Trip Reports: Coyote Gulch, Escalante, Utah - April 2012

In early April, we headed to Grand Staircase Escalante National Monument in southern Utah for another backpacking trip into one of my favorite canyons of all – Coyote Gulch. It’s been about 12 years or so since I’ve been here, but I still remembered how awesome it was.

Coyote Gulch, Escalante, Utah, sandstone, Grand Staircase-Escalante National Monument, photo

Chimney Rock Vista

View into the sandstone mazes near the Chimney Rock trailhead.

Coyote Gulch, Jacob Hamblin Arch, Escalante, Utah, arch, Grand Staircase-Escalante National Monument, photo

Jacob Hamblin Arch

A wideangle panoramic view of the impressive Jacob Hamblin arch in Coyote Gulch.

One of the main highlights of this canyon is the massive and impressive Jacob Hamblin Arch, which is an arch on one end of an enormous sandstone overhang. Since this canyon is well known and well traveled, we were fortunate to be able to camp by ourselves on that beach right below the arch!

Coyote Gulch, Jacob Hamblin Arch, Escalante, Utah, arch, Grand Staircase-Escalante National Monument, photo

Arch Overhang

Wideangle view under the Jacob Hamblin Arch in Coyote Gulch.

Coyote Gulch, Escalante, Utah, hiking, Grand Staircase-Escalante National Monument, photo

The other highlight of backpacking in Coyote Gulch is that a spring-fed creek runs down through the entire canyon. This means that it’s possible to hike barefoot the whole way directly in the center of the ankle-deep water of the soft, sandy creek bed! That is some serious hiking luxury! Since the creek was quite chilly in the mornings, we’d wait until noon or so to start hiking, when the water had warmed up.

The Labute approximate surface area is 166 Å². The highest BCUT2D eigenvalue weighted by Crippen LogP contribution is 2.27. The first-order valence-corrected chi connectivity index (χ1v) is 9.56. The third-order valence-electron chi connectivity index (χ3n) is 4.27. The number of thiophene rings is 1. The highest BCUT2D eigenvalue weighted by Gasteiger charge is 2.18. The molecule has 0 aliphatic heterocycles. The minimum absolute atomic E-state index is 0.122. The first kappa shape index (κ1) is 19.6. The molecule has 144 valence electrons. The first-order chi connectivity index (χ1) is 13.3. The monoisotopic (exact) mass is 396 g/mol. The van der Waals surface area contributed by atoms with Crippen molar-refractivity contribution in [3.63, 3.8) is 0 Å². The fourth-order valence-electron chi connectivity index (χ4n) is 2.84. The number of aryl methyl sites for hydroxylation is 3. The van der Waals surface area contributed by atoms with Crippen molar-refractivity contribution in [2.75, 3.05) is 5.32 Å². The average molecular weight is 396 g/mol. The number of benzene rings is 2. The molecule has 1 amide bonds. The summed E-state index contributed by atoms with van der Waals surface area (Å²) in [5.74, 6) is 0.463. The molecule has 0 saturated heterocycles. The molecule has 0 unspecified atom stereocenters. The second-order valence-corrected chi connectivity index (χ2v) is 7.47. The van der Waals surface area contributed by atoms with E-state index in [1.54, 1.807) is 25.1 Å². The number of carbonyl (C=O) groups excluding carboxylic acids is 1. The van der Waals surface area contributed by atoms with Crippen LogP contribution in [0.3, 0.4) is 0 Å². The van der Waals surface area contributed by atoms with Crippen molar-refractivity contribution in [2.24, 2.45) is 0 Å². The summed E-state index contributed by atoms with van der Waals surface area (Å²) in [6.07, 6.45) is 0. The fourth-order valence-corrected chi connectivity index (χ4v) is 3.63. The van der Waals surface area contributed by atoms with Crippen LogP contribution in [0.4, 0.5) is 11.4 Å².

Coyote Gulch, Escalante, Utah, hiking, Grand Staircase-Escalante National Monument, photo

Barefoot hiking in Coyote Gulch.

The trees along the creek were brilliant green with their freshly-budded springtime leaves.

Coyote Gulch, Escalante, Utah, hiking, Grand Staircase-Escalante National Monument, photo
alcove, Coyote Gulch, Escalante, Utah, Grand Staircase-Escalante National Monument, photo

Coyote Alcove

A natural alcove in the sandstone cliffs above Coyote Gulch.

Coyote Gulch, Escalante, Utah, moonlight, camping, tent, Grand Staircase-Escalante National Monument, photo

Camping along Coyote Gulch.

For the second night we scrambled up out of the canyon a little bit to a higher bluff that offered an incredible view of the rugged canyon ridges all around, along with a large angle of sky above, for a change.

Coyote Gulch, Escalante, Utah, hiking, Grand Staircase-Escalante National Monument, photo
Sleepy Hollow, Coyote Gulch, Utah, Escalante, hiking, canyon, Grand Staircase-Escalante National Monument, photo

Hiking through Sleepy Hollow canyon.

For our third day and night out there, we backtracked back up Coyote Gulch and explored Sleepy Hollow, a much less-visited tributary canyon of Coyote Gulch. This involved a bit of frustrating bushwhacking, but eventually we found some of the hugest overhanging alcoves I’ve ever seen before.

Sleepy Hollow Canyon, tent, Escalante, Utah, alcove, Grand Staircase-Escalante National Monument, photo

Tent nightmares in a huge overhanging alcove in Sleepy Hollow Canyon.

We ended up camping on a high sandy bench in the biggest alcove of all – a spectacular but eerie campsite!

Dirty and exhausted after a week of backpacking trips, we headed back to the town of Escalante for the obligatory beer and calzones at Escalante Outfitters, then made the long drive back home to Ouray. Finally my outdoor-satisfaction-reserves are full again, at least for time being!